The newspaper believed that the equation is returning to impose itself soon again and perhaps better than the previous stage.
The Saudi newspaper al-Riyadh published a report in May after al-Assad attended the Arab summit in Jeddah, and it was reported by several Arab websites, in which it also talked about the equation and its return before deleting it later.
According to what the Lebanese al-Jadeed channel quoted from the deleted report, the coming period will witness Saudi activity in the Lebanese file in agreement with the regime to resolve the Lebanese crisis, and this file was at the top of the agenda of the talks between bin Salman and al-Assad.
“S-S” and the Saudi interest
Saudi moves at the regional level and its agreement with Iran indicate the possibility of influencing the crisis situation in Lebanon, which is what the Saudi political analyst Abdullah al-Qahtani points out by saying, “Riyadh is indeed seeking Lebanon’s stability.”
Al-Qahtani told Enab Baladi that Saudi Arabia is seeking more stability in the region within a general strategic vision and not within its own interests in Lebanon.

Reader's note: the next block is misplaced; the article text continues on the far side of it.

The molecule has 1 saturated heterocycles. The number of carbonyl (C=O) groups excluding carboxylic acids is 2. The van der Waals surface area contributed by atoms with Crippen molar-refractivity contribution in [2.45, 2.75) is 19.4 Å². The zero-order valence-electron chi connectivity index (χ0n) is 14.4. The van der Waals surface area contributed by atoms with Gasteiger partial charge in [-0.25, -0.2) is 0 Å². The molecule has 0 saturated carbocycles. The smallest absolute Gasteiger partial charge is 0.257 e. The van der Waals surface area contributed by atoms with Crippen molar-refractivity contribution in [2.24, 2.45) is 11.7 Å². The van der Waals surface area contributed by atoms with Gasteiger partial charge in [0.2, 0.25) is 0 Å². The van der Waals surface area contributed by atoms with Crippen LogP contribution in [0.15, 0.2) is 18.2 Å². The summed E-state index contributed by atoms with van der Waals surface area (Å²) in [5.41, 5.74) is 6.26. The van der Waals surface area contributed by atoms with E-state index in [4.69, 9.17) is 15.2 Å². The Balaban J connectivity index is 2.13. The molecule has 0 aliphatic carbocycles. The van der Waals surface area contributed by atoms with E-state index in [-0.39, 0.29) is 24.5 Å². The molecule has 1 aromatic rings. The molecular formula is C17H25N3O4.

Asaad Bishara, a journalist specializing in Saudi affairs, says that what Riyadh is doing is in line with a general Arab vision.
This vision includes ensuring that Lebanon does not become a hotbed of terrorism or a stable for the manufacture of drugs, but rather that there be a solution for militia weapons outside the Lebanese state with border control, Bishara told Enab Baladi.
The decisions of the recent Arab summit in Jeddah on the Syrian file focused on resuming the work of the Constitutional Committee, combating drugs, and the return of refugees.
Al-Qahtani, in turn, considered that “S-S” is a term that Nabih Berri and Hezbollah came up with to say that the agreement between the Syrian regime and Saudi Arabia provides a stable situation, even though Berri and Hezbollah failed to run Lebanon.
Does the regime have enough power?